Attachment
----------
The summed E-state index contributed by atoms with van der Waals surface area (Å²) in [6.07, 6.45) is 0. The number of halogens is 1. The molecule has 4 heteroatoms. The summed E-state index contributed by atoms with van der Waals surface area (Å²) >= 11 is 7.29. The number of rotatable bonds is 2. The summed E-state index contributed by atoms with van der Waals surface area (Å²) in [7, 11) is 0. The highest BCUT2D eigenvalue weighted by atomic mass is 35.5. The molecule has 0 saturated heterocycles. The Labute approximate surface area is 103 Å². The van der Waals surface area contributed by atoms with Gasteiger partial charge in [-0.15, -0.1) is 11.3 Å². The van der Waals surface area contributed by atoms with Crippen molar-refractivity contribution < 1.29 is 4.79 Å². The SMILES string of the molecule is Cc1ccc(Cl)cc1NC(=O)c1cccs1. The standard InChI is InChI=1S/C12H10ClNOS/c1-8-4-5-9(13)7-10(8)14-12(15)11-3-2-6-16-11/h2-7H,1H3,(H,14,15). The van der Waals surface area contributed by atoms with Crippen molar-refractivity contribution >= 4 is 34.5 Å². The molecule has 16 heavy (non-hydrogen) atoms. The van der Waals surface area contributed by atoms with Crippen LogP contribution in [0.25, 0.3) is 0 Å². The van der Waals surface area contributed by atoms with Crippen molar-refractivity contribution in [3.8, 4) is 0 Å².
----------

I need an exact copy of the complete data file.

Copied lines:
The summed E-state index contributed by atoms with van der Waals surface area (Å²) in [6.07, 6.45) is 0. The number of halogens is 1. The molecule has 4 heteroatoms. The summed E-state index contributed by atoms with van der Waals surface area (Å²) >= 11 is 7.29. The number of rotatable bonds is 2. The summed E-state index contributed by atoms with van der Waals surface area (Å²) in [7, 11) is 0. The highest BCUT2D eigenvalue weighted by atomic mass is 35.5. The molecule has 0 saturated heterocycles. The Labute approximate surface area is 103 Å². The van der Waals surface area contributed by atoms with Gasteiger partial charge in [-0.15, -0.1) is 11.3 Å². The van der Waals surface area contributed by atoms with Crippen molar-refractivity contribution < 1.29 is 4.79 Å². The SMILES string of the molecule is Cc1ccc(Cl)cc1NC(=O)c1cccs1. The standard InChI is InChI=1S/C12H10ClNOS/c1-8-4-5-9(13)7-10(8)14-12(15)11-3-2-6-16-11/h2-7H,1H3,(H,14,15). The van der Waals surface area contributed by atoms with Crippen molar-refractivity contribution >= 4 is 34.5 Å². The molecule has 16 heavy (non-hydrogen) atoms. The van der Waals surface area contributed by atoms with Crippen LogP contribution in [0.25, 0.3) is 0 Å². The van der Waals surface area contributed by atoms with Crippen molar-refractivity contribution in [3.8, 4) is 0 Å².